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Program to Help Valley Cities Address Climate Change

November 5, 2010

Great Valley Center’s Green Communities Program to develop
greenhouse gas emissions inventories for Valley city governments

Quick Facts
  • The Great Valley Center’s Green Communities Program will use
    paid interns to inventory greenhouse gas emissions for local
    governments in the San Joaquin Valley.
  • Cities that have signed on for the program so far include
    Modesto, Turlock, Ceres, Patterson, Oakdale Riverbank, Hughson,
    Waterford, Newman and Livingston.
  • In addition to helping cities plan for climate change, the
    program also gives them an opportunity to become leaders in
    sustainability, setting an example for their residents and
    neighboring towns.

A new program organized by the Great Valley Center — a
partner of the University of California, Merced — will offer
free assistance to local governments in the San Joaquin Valley to
help them develop an inventory of their greenhouse gas emissions
and ultimately offer recommendations on how each city can reduce
the amount of energy used in its own operations.

The Green Communities Program, funded by PG&E and the
California Public Utilities Commission and implemented with the
help of ICLEI: Local Governments for Sustainability, will pay
interns from UC Merced, University of the Pacific and California
State University, Stanislaus, to work with staff members in
participating cities.

Thus far, cities that have signed on to participate in the Green
Communities Program are Modesto, Turlock, Ceres, Patterson,
Oakdale, Riverbank, Hughson, Waterford, Newman and Livingston.
Stanislaus County and the cities of Los Banos and Sanger are also
looking into the program.

The Great Valley Center interns will use meter information to
assess energy use while also interviewing city staff members about
solid waste management, sewage treatment, landfill emissions and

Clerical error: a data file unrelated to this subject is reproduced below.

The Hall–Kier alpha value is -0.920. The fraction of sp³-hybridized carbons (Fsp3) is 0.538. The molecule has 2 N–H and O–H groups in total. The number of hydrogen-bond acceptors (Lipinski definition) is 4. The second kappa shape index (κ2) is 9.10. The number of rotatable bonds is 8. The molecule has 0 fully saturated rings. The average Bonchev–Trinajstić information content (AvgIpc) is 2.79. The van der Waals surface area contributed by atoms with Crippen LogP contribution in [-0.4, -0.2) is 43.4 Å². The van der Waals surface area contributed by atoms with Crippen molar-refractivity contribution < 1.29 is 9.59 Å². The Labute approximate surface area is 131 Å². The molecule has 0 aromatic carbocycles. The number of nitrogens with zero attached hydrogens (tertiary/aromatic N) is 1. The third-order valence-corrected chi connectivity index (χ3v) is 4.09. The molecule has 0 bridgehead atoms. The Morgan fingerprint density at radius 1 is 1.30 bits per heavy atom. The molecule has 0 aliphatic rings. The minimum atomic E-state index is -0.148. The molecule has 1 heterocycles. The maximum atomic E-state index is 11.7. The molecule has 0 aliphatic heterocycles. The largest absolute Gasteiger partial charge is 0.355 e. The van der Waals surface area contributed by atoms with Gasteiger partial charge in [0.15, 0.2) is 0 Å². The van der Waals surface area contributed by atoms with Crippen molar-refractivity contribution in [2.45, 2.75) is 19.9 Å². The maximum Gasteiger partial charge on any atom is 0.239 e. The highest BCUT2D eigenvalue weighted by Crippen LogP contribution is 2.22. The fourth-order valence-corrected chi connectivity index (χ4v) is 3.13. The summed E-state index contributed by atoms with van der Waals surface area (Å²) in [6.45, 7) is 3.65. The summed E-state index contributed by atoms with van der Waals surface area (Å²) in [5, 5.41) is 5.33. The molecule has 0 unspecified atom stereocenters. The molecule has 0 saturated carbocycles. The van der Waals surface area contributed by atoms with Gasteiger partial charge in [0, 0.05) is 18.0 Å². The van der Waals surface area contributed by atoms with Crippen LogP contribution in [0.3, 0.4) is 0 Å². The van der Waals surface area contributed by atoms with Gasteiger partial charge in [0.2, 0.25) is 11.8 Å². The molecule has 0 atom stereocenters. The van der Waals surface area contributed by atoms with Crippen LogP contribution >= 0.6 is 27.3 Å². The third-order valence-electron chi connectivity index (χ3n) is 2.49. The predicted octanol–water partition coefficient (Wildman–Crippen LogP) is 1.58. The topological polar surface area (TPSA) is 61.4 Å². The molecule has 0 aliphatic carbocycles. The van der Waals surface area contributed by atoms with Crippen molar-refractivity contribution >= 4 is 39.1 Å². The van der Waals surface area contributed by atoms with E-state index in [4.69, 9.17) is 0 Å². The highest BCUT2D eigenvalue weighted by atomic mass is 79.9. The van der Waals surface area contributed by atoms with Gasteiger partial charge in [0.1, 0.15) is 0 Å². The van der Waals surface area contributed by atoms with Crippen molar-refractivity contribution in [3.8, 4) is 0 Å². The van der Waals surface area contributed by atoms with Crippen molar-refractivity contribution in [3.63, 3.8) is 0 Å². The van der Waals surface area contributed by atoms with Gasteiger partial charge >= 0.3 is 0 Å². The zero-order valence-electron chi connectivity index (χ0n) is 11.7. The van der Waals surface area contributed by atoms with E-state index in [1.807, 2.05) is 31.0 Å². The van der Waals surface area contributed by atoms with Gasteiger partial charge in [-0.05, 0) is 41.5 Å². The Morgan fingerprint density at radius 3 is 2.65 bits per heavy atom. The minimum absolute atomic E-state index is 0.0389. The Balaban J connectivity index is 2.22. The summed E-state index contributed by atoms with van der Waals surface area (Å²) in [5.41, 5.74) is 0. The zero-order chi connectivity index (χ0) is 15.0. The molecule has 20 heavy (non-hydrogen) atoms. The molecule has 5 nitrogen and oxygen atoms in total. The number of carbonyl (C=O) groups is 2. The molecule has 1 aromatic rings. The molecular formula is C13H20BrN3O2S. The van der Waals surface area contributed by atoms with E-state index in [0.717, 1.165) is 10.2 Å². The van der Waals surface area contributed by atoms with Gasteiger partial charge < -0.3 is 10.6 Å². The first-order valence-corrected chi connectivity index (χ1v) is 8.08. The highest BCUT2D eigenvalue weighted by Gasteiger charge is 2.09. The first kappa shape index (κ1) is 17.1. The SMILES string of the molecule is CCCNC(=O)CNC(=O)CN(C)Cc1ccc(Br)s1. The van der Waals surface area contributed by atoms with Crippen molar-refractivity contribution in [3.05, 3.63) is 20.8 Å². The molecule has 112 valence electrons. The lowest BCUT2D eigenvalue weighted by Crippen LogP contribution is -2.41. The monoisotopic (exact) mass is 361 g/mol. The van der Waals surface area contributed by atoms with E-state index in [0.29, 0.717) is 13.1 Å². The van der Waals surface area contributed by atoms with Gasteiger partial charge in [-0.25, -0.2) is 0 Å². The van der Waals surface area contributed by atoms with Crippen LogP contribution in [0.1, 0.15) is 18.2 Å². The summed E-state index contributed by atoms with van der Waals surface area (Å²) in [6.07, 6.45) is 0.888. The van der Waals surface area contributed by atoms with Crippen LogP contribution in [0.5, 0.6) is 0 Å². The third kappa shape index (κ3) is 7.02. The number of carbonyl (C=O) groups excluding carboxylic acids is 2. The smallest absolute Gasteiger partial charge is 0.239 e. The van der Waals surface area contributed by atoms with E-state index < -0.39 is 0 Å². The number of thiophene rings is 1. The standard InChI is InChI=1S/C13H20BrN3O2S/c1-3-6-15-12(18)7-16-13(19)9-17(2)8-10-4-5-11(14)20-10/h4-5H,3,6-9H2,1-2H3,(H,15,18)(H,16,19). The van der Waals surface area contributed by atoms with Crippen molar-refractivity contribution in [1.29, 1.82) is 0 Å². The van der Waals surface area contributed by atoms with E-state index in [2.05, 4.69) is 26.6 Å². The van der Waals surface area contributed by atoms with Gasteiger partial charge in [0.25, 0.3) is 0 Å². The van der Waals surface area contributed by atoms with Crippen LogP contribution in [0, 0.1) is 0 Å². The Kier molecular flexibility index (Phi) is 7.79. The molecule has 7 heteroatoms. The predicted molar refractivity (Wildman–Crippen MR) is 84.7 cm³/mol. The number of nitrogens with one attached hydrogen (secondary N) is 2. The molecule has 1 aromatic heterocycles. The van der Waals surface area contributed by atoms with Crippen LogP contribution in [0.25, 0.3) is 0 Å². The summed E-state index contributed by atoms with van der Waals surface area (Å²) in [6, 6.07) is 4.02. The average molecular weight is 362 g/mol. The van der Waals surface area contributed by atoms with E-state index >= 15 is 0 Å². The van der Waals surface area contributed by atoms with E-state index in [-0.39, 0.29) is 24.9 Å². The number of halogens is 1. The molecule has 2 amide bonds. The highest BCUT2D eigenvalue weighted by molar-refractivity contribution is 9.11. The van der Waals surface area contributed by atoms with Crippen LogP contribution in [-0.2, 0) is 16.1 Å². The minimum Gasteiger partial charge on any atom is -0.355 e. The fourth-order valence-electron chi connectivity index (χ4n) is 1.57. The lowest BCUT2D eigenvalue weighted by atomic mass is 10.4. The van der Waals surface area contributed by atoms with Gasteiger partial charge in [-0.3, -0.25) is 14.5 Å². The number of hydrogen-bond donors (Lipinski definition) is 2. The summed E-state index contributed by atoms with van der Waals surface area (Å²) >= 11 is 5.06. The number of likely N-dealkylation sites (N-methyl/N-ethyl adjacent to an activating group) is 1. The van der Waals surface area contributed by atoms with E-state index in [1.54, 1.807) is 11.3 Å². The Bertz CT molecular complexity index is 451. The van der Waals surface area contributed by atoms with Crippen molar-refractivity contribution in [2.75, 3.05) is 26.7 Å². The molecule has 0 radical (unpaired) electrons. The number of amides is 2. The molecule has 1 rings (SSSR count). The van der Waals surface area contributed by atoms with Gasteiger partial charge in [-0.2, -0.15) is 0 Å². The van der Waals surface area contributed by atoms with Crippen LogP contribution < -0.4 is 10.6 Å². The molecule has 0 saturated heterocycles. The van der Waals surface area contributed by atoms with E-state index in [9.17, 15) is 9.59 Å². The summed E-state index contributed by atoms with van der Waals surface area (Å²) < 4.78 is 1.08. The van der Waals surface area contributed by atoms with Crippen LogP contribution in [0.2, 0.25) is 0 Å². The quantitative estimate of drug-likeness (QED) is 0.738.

even commuting practices. They will then offer customized
recommendations based on the findings.

“The Green Communities Program works to equip local governments
with information to make better decisions about reducing greenhouse
gas emissions as they reduce energy consumption,” said Dejeune
Shelton, interim executive director of the Great Valley Center.
“The cities that are a part of this program will be able to use the
data to implement their greenhouse gas reduction goals effectively,
which will have a positive effect on their community’s quality of life.”

Many large cities in the Valley, including Sacramento, Stockton
and Fresno, have already started planning for climate change. But
smaller cities often lack the financial resources or staff time to
commit to these programs or hire consultants.

In addition to helping those cities plan for climate change, the
program also gives cities an opportunity to become leaders in
sustainability, setting an example for their residents and
neighboring towns.

“This will be an extremely valuable program for these smaller
cities in our Valley,” said Tim Fisher, the Great Valley Center’s
energy program manager. “In addition to revising development
patterns, city governments can lead by example and take steps to
reduce their own greenhouse gas emissions from vehicle fleets,
landfills, wastewater treatment plants and administrative buildings.”

The program also furthers UC Merced’s overall sustainability
goals, which include raising awareness, understanding and knowledge
of sustainability within and beyond the UC Merced community by
enabling elected officials to incorporate sustainability in their
decisions and policies.

With the final list of participating cities nearing completion,
Fisher said the interns are likely to begin working with city staff
members next week.


James Leonard